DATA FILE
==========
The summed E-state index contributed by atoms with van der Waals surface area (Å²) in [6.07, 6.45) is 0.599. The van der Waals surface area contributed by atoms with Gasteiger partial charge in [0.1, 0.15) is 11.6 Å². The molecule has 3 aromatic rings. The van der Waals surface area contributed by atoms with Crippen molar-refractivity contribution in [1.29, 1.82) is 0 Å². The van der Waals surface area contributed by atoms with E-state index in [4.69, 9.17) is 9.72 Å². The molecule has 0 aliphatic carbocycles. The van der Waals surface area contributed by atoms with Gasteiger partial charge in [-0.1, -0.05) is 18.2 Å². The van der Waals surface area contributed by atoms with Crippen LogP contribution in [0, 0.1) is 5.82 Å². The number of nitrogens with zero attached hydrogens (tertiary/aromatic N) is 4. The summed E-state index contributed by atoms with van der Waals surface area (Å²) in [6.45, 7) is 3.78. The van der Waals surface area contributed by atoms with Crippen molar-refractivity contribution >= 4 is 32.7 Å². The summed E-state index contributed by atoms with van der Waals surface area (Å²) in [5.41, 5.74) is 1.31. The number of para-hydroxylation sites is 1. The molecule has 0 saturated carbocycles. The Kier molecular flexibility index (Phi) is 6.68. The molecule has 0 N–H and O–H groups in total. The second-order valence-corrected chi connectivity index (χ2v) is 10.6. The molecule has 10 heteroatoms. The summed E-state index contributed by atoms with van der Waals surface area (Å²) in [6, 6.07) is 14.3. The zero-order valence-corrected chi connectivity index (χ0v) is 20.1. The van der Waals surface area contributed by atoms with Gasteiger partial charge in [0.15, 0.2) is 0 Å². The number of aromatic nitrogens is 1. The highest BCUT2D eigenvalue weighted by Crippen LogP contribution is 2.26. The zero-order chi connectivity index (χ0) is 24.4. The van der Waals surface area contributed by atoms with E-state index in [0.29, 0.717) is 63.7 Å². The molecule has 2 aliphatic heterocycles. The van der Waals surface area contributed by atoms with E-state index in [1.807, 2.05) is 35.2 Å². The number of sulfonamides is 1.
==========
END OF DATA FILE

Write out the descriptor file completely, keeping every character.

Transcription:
The summed E-state index contributed by atoms with van der Waals surface area (Å²) in [6.07, 6.45) is 0.599. The van der Waals surface area contributed by atoms with Gasteiger partial charge in [0.1, 0.15) is 11.6 Å². The molecule has 3 aromatic rings. The van der Waals surface area contributed by atoms with Crippen molar-refractivity contribution in [1.29, 1.82) is 0 Å². The van der Waals surface area contributed by atoms with E-state index in [4.69, 9.17) is 9.72 Å². The molecule has 0 aliphatic carbocycles. The van der Waals surface area contributed by atoms with Gasteiger partial charge in [-0.1, -0.05) is 18.2 Å². The van der Waals surface area contributed by atoms with Crippen LogP contribution in [0, 0.1) is 5.82 Å². The number of nitrogens with zero attached hydrogens (tertiary/aromatic N) is 4. The summed E-state index contributed by atoms with van der Waals surface area (Å²) in [6.45, 7) is 3.78. The van der Waals surface area contributed by atoms with Crippen molar-refractivity contribution >= 4 is 32.7 Å². The summed E-state index contributed by atoms with van der Waals surface area (Å²) in [5.41, 5.74) is 1.31. The number of para-hydroxylation sites is 1. The molecule has 0 saturated carbocycles. The Kier molecular flexibility index (Phi) is 6.68. The molecule has 0 N–H and O–H groups in total. The second-order valence-corrected chi connectivity index (χ2v) is 10.6. The molecule has 10 heteroatoms. The summed E-state index contributed by atoms with van der Waals surface area (Å²) in [6, 6.07) is 14.3. The zero-order valence-corrected chi connectivity index (χ0v) is 20.1. The van der Waals surface area contributed by atoms with Gasteiger partial charge in [0.15, 0.2) is 0 Å². The number of aromatic nitrogens is 1. The highest BCUT2D eigenvalue weighted by Crippen LogP contribution is 2.26. The zero-order chi connectivity index (χ0) is 24.4. The van der Waals surface area contributed by atoms with E-state index in [0.29, 0.717) is 63.7 Å². The molecule has 2 aliphatic heterocycles. The van der Waals surface area contributed by atoms with E-state index in [1.807, 2.05) is 35.2 Å². The number of sulfonamides is 1.